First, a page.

As to Powell’s argument that there were genuine issues of material fact regarding the valuation of Anderson Inc., the opinion does not address: (1) the propriety of the district court’s reliance on an expert appraisal that was not in the record or (2) the fact dispute created by the competing valuation presented by Powell’s expert. It only discussed the narrow, and largely irrelevant, question of whether the appraisals were admissible under Minnesota Rule of Evidence 408 even though they were presented in settlement discussions. Id. at *3.
As to Powell’s request for discovery on the valuation issue, the court correctly observed that a continuance of a motion for summary judgment is generally discretionary, but it overlooked the effect of the stay of discovery that had been imposed to facilitate settlement negotiations. Id. at *4.
As to Powell’s argument that she should have been able to present evidence of the combined value of Anderson Inc. and Anderson Corp., the court of appeals treated the issue as an evidentiary one, decided by the district court’s evaluation of expert-witness credibility. Id. Since the valuation of Anderson Inc. was decided by summary judgment, the district court was not authorized to make credibility determinations.
Finally, the court of appeals did not discuss the fraud and fiduciary duty claims, as to which the district court first denied summary judgment and later adopted respondents’ proposed order that dismissed the claims without explanation.
Respondents argue that any error resulting from Judge Amundson’s participation in this case was harmless because the initial court of appeals’ opinion was unanimous—it was joined by two judges who were not disqualified from hearing the case. The parties cite conflicting caselaw regarding whether an appellate panel’s decision should be vacated when a member whose vote is not decisionally necessary is later shown to be disqualified from participating. See, e.g., Johnson v. Sturdivant, 758 S.W.2d 415, 415-16 (Ark. 1988) (ordering vacatur and recusing the entire Arkansas Supreme Court for the rehearing because one justice with a conflict of interest had participated in a 6-1 decision); Goodheart v. Casey, 565 A.2d 757, 761-62 (Pa. 1989) (holding that, even if two Pennsylvania Supreme Court justices hearing an earlier case had been improperly “interested,” the judgment would not be vacated because the judges’ participation was “mere surplusage” in the 6-1 decision).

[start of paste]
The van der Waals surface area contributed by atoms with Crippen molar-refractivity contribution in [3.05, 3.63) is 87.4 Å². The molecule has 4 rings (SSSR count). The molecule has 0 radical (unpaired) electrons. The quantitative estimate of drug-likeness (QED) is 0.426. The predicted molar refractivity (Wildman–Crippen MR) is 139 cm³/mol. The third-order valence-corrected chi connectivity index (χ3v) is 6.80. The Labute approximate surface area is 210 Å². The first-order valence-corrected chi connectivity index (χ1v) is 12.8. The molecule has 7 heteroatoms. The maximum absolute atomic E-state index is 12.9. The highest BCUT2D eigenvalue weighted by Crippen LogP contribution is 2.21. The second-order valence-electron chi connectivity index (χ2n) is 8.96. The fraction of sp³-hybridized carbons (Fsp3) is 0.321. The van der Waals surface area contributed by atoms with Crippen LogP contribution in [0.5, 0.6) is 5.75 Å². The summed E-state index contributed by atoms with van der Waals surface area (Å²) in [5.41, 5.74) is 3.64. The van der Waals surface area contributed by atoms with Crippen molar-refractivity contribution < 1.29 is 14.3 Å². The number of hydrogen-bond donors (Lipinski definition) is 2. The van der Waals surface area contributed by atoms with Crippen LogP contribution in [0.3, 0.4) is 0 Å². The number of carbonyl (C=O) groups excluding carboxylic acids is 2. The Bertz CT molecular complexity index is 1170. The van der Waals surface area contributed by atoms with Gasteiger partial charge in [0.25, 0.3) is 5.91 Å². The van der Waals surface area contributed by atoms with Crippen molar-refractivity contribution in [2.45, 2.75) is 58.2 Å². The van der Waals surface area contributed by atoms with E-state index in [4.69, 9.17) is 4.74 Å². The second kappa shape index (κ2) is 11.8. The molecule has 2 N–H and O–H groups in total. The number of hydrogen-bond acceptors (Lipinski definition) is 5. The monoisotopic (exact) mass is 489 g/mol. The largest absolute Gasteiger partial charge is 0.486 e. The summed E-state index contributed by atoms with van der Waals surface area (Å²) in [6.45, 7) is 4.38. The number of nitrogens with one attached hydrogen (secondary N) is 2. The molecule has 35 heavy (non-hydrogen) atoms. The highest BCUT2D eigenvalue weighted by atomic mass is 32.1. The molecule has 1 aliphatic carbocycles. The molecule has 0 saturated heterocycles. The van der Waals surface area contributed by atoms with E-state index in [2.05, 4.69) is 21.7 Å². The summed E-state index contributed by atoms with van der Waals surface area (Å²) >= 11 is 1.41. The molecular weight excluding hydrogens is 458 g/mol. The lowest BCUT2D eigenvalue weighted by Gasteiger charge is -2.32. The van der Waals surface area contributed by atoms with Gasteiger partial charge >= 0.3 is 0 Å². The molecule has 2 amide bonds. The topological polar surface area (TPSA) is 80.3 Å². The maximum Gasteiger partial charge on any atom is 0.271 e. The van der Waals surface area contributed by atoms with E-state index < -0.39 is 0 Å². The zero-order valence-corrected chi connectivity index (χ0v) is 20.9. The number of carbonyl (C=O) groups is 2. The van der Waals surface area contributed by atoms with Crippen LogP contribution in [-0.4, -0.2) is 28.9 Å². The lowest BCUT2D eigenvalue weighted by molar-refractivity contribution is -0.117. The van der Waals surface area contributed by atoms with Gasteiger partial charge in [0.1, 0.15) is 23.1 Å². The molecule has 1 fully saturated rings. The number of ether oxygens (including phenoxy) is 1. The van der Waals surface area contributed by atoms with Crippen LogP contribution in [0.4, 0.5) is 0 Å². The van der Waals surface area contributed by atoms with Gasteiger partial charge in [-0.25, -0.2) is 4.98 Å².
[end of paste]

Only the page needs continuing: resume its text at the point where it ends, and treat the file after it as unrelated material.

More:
In Aetna Life Insurance Co. v. Lavoie, 475 U.S. 813 (1986), the United States Supreme Court addressed a case in which a conflicted justice of the Alabama Supreme Court had authored the opinion and cast the “deciding” vote in a 5-4 decision. Id. at 827-28. “Because of [the conflicted justice’s] leading role in the decision under review,” the Court wrote, “we conclude that the ‘appearance of justice’ will best be served by vacating the decision and remanding for further proceedings.” Id. at 828. But the concurring opinions argued that the fact that the disqualified Alabama justice’s vote was “deciding” was irrelevant. Id. at 830-31 (Brennan, J., concurring), 831-32 (Blackmun, J., concurring in the judgment). According to Justice Blackmun, the justice’s “mere participation in the shared enterprise of appellate decisionmaking—whether or not he ultimately wrote, or even joined, the Alabama Supreme Court’s opinion—posed an unacceptable danger of subtly distorting the decisionmaking process.” Id. at 831. Justice Brennan added:
The description of an opinion as being “for the court” connotes more than merely that the opinion has been joined by a majority of the participating judges. It reflects the fact that these judges have exchanged ideas and arguments in deciding the case. It reflects the collective process of deliberation which shapes the court’s perceptions of which issues must be addressed and, more importantly, how they must be addressed. And, while the influence of any single participant in this process can never be measured with precision, experience teaches us that each member’s involvement plays a part in shaping the court’s ultimate disposition. The participation of a judge who has a substantial interest in the outcome of a case of which he knows at the time he participates necessarily imports a bias into the deliberative process. This deprives litigants of the assurance of impartiality that is the fundamental requirement of due process.
Although we can envision a case in which a disqualified judge’s participation in an appellate panel was inconsequential enough that it would not infect the decision, this is not one of those cases. Because of our substantive concerns regarding the correctness of the initial court of appeals’ opinion in Powell and because Judge Amundson authored the opinion, we conclude that Judge Amundson’s participation was not cured by the fact that two qualified judges joined his opinion.